Japanese Archipelago

“Japan is a shimaguni (island country): The Japanese archipelago (island chain) consists of four main islands–Honshû, Shikoku, Kyûshû and Hokkaidô–and thousands of smaller surrounding ones” (“Japan’s Geography”). The Japanese Islands are covered with mountains, most of which are heavily forested. Short, fast rivers cut through these mountains, and only a few Japanese rivers are navigable. Because the Japanese Archipelago lies along the Ring of Fire, the edge of the Pacific plate, it experiences many earthquakes and tsunamis. Japan’s geography creates difficulty for people living there; specifically, only 15% of Japan’s total land are is suitable for farming. As a result, the Japanese rely partially upon offshore fishing and trade for food.

Seoul, South Korea

During the Joseon Dynasty, General Yi Seong-gye chose Seoul to be the capital of his empire. Seoul was controlled by the feudal system until 1910, when Japan invaded and placed Korea under its colonial control. During this period, Korean culture seemed to fade away (“Korea: Seoul History”). Korea escaped this tyranny, gaining independence after WWII. Ever since then, Seoul has grown rapidly and continuously, making huge economical advances in the past 50 years. Today, Seoul is one of the most technologically advanced centers in the world; Seoul is the center of culture, business, government, and trade in South Korea. The above picture is real, taken from the top of the World Trade Tower in Seoul.

Feudal Japan

“Between the 12th and 19th centuries, feudal Japan had an elaborate four tier class system. Unlike European feudal society, in which the peasants (or serfs) were at the bottom, the Japanese feudal class structure placed merchants on the lowest rung. Confucian ideals emphasized the importance of productive members of society, so farmers and fishermen had higher status than shop-keepers in Japan” (Szczepanski). Although making up only 10% of the the population, samurai warriors and their daimyo lords wielded enormous power in the feudal system. The daimyo were warlords, each controlling a broad are of land and a samurai army. Below the samurai in the system were the farmers and peasants, artisans, and merchants. Later, interclass mixing became customary, and even later, Japan’s “Floating World” period. Eventually, the emperor regained power and began the Meiji Restoration. Even later, U.S. Naval officer Matthew Perry sailed into Tokyo Bay in 1852, pressuring the Japanese to open up to trade, ending the four-tier feudal system. The Japanese Feudal Period lasted quite a long time, shaping Japan’s ancient culture and influencing it in modern times.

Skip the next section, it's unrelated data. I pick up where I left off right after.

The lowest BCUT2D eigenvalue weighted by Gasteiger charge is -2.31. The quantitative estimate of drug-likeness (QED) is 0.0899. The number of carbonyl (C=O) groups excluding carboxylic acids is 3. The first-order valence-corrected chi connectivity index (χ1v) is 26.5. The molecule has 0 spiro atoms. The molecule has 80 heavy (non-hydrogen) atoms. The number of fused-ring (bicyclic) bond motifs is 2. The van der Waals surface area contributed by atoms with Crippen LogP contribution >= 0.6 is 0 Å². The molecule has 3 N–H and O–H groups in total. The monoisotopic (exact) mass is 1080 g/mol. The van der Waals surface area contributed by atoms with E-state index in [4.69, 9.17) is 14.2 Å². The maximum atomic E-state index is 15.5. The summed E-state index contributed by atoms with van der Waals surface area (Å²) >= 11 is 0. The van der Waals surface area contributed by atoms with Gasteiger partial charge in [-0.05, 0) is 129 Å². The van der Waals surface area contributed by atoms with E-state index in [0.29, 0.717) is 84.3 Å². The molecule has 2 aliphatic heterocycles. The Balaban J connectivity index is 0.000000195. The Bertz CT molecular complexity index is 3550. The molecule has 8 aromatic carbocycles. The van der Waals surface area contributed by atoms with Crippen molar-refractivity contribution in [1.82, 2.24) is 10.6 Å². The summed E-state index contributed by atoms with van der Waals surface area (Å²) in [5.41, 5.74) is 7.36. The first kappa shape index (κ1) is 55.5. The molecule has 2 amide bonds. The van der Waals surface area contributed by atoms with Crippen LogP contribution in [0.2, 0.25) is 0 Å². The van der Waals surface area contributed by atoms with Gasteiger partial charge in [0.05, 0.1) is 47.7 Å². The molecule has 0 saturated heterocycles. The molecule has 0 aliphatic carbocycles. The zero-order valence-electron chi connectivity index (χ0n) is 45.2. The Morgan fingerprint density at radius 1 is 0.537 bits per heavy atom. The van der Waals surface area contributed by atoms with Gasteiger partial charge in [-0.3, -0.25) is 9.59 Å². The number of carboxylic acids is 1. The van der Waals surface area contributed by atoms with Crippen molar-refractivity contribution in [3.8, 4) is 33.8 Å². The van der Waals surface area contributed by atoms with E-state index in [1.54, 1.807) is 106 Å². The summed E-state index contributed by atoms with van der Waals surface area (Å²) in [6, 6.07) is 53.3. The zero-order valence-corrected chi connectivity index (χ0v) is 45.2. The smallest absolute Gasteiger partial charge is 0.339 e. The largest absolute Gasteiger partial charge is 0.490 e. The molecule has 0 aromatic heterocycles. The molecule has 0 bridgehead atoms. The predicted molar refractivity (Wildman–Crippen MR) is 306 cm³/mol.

The One Child Policy’s Impact on China’s Population

In 1979, China began a policy that limited the number of children a family could have, down to 1. Although there are ways around this policy, having twins for example, the policy is facing much opposition and has large repercussions on China’s age demographic. This policy was meant to stop the country from growing too large, but at the cost of an aging population. As you can see in the chart, people will continue to live longer and longer, but fewer young people will be introduced into the population, creating age imbalance. Also, more boys are born than girls, mostly because of strong cultural imperative to have male children; this troubling trend could have disastrous effects in the future if not fixed, including labor shortages. Although the policy has effectively curbed the country’s population growth, it will have serious repercussions in the future.

Works Cited

Boehm, Richard G., and Dinah Zike. Glencoe World Geography and Cultures. New York: McGraw, 2012. Print.

“China’s Population.” Chart. The Economist. Economist Newspaper, 5 May 2011. Web. 30 Apr. 2013. <http://media.economist.com/images/images-magazine/2011/05/07/as/20110507_asc660.gif&gt;.

“China’s Population: The Most Surprising Demographic Crisis.” The Economist. Economist Newspaper, 5 May 2011. Web. 30 Apr. 2013. <http://www.economist.com/node/18651512&gt;.

“Japan Moves Away from Eurasia.” WordPress. WordPress, 17 Apr. 2012. Web. 24 Apr. 2013. <http://emsnews.files.wordpress.com/2012/04/japan-moves-away-from-eurasia1.png?w=500&gt;.

“Japan’s Geopgraphy.” Asia for Educators. Columbia University, n.d. Web. 24 Apr. 2013. <http://afe.easia.columbia.edu/japan/japanworkbook/geography/japgeo.html&gt;.

“Korea: Seoul History.” KoreaOrbit.com. KoreaOrbit.com, n.d. Web. 24 Apr. 2013. <http://www.koreaorbit.com/korea-travel/seoul-south-korea/history.html&gt;.

“Samurai.” Talisman Coins. Talisman World Coins and Medals, n.d. Web. 30 Apr. 2013. <http://www.talismancoins.com/catalog/Samurai.jpg&gt;.

Seoul. Teach and Travel Jobs. Teach and Travel Jobs, n.d. Web. 24 Apr. 2013. <http://www.teachandtraveljobs.com/images/seoul.jpg&gt;.

Szczepanski, Kallie. “Feudal Japan’s Class Structure.” About.com. About.com, n.d. Web. 24 Apr. 2013. <http://asianhistory.about.com/od/japan/p/ShogJapanClass.htm&gt;.


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